You can call the segments 'Full range performance', 'Bass performance' and 'Deep bass performance' I guess.

  12. On 11/28/2021 at 10:09 PM, peniku8 said:

    And the loadbank causes another casualty.. this time it's a Yamaha CR-600. Fuses are done for, but I hope everything else is still good. Measurements of my Hypex FA123 coming soon. Also ordered dedicated measurement equipment, since I already had trouble measuring the true performance of the Hypex amps... Fireface not clean enough. Getting the Cosmos ADC to use with a Topping D10b. Probably also going to get the Cosmos APU once it releases, which includes a 1khz notch and a preamp capable to delivering phantom power with lots of gain.

    Amp is up and running again, were just the fuses. 45 year old amp takes accidental 2ohm clipping like a champ and only causes 1$ of damage. I love this thing! And it's actually good THD, even by today's standards (0.007% 4V into 8R).

    I fixed some other things and mondernized the amp while I was at it, fitting it with a C14 socket (replacing the fixed cable) and clamp style speaker connectors. There are LED-sized light bulbs (!) inside the panel that lights up the tuner's signal strength, of which one still works. I put it in the middle socket and it lights up both meters now, it's great.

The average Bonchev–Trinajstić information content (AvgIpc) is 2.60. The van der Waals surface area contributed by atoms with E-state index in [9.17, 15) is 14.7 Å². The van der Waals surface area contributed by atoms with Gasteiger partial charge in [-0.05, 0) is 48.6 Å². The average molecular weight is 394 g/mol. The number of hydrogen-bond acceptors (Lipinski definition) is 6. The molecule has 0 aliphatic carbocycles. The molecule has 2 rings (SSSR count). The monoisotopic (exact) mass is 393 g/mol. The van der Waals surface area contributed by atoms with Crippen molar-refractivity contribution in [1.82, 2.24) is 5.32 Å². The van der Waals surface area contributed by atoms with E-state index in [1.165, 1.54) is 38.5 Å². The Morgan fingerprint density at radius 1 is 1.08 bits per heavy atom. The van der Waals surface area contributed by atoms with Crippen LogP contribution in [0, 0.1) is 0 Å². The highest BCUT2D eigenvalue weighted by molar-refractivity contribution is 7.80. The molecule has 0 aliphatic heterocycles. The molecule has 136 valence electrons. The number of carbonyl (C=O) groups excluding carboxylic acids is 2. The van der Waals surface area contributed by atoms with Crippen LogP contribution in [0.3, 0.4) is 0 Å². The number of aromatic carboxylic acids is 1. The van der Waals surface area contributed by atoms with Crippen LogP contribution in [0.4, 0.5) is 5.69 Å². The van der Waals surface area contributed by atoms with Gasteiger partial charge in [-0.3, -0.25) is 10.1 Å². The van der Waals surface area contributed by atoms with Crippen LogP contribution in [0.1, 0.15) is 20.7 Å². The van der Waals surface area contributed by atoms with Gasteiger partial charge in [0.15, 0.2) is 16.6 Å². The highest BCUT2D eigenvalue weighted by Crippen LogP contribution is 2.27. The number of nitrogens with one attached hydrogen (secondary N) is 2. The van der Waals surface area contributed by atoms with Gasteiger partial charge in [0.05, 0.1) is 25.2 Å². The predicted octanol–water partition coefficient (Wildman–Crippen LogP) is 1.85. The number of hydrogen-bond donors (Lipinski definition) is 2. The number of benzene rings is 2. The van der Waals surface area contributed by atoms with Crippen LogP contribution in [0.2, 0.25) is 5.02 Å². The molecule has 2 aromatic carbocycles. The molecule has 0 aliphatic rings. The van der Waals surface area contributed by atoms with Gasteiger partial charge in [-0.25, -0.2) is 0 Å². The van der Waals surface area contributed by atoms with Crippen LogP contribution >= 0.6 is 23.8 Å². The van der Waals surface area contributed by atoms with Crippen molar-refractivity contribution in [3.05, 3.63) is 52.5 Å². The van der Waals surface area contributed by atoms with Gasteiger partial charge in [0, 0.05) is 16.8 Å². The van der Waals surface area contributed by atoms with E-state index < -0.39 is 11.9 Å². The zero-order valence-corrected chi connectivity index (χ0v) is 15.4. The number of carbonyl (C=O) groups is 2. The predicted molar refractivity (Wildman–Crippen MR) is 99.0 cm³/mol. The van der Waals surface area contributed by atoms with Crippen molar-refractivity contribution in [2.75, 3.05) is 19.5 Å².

13. 13 hours ago, SME said:

    Wow, these are nice!

    If I may make a suggestion for the comparisons of power at different frequencies: plot these in units of dB instead of watts!  Use 1000 Hz as a reference, so it's always "0 dB" at 1000 Hz and will typically be small or negative at the other frequencies.  (So maybe use "+1 dB" for the top of the Y-axis.)  I think this will convey information that is much more useful to the reader as it clarifies exactly out much output you lose at some lower frequency.

    The formula to calculate this is as follows:  dB(f) = 10 * log10( P(f) / P(1000) ) where dB(f) is the decibels at frequency 'f', and P(f) is the power at that frequency.  dB(1000) should always be 0.

    Other graphs may also be more useful in decibel units, but decibel units only make sense when you have a meaningful reference point as above.  When comparing different amps to one another, there isn't a good reference unless you choose one of them to compare everything else to.

    What do you think?

    I record the amp's output as WAV, so I'm logging the db values in the first place, which I then use to derive the powers from. Changing out the values with db values shouldn't be a problem at all, but like you said, if people wanna compare amps at certain frequencies (say you're looking for an amp for your tactile system, so you look at the 8Hz results), you might be better off comparing absolute powers over relative db loss, which you then have to backtrack to compare.